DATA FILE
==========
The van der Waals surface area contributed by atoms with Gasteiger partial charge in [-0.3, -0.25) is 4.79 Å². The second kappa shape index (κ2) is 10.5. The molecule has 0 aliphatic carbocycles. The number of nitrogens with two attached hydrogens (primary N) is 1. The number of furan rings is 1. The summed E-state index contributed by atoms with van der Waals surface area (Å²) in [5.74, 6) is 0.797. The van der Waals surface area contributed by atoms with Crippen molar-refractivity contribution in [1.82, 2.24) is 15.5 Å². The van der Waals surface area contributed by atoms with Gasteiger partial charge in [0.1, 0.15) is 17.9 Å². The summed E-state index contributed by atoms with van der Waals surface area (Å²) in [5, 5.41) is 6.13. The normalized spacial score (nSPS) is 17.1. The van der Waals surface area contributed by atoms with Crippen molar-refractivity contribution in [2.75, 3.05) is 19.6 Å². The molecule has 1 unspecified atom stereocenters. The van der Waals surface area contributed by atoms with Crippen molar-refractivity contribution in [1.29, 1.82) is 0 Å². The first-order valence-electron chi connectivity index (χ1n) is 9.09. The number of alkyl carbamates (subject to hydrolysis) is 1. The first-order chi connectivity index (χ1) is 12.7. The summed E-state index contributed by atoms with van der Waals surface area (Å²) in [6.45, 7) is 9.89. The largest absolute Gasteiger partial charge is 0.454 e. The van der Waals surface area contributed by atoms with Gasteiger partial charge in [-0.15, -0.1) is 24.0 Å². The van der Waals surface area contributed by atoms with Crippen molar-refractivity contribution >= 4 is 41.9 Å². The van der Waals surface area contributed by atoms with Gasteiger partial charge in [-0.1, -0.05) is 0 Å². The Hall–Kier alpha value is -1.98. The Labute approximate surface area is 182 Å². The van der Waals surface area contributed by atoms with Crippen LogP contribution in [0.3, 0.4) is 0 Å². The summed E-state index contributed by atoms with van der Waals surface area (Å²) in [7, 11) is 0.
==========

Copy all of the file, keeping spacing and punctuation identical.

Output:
The van der Waals surface area contributed by atoms with Gasteiger partial charge in [-0.3, -0.25) is 4.79 Å². The second kappa shape index (κ2) is 10.5. The molecule has 0 aliphatic carbocycles. The number of nitrogens with two attached hydrogens (primary N) is 1. The number of furan rings is 1. The summed E-state index contributed by atoms with van der Waals surface area (Å²) in [5.74, 6) is 0.797. The van der Waals surface area contributed by atoms with Crippen molar-refractivity contribution in [1.82, 2.24) is 15.5 Å². The van der Waals surface area contributed by atoms with Gasteiger partial charge in [0.1, 0.15) is 17.9 Å². The summed E-state index contributed by atoms with van der Waals surface area (Å²) in [5, 5.41) is 6.13. The normalized spacial score (nSPS) is 17.1. The van der Waals surface area contributed by atoms with Crippen molar-refractivity contribution in [2.75, 3.05) is 19.6 Å². The molecule has 1 unspecified atom stereocenters. The van der Waals surface area contributed by atoms with Crippen molar-refractivity contribution in [1.29, 1.82) is 0 Å². The first-order valence-electron chi connectivity index (χ1n) is 9.09. The number of alkyl carbamates (subject to hydrolysis) is 1. The first-order chi connectivity index (χ1) is 12.7. The summed E-state index contributed by atoms with van der Waals surface area (Å²) in [6.45, 7) is 9.89. The largest absolute Gasteiger partial charge is 0.454 e. The van der Waals surface area contributed by atoms with Gasteiger partial charge in [-0.15, -0.1) is 24.0 Å². The van der Waals surface area contributed by atoms with Crippen molar-refractivity contribution >= 4 is 41.9 Å². The van der Waals surface area contributed by atoms with Gasteiger partial charge in [-0.1, -0.05) is 0 Å². The Hall–Kier alpha value is -1.98. The Labute approximate surface area is 182 Å². The van der Waals surface area contributed by atoms with Crippen LogP contribution in [0.3, 0.4) is 0 Å². The summed E-state index contributed by atoms with van der Waals surface area (Å²) in [7, 11) is 0.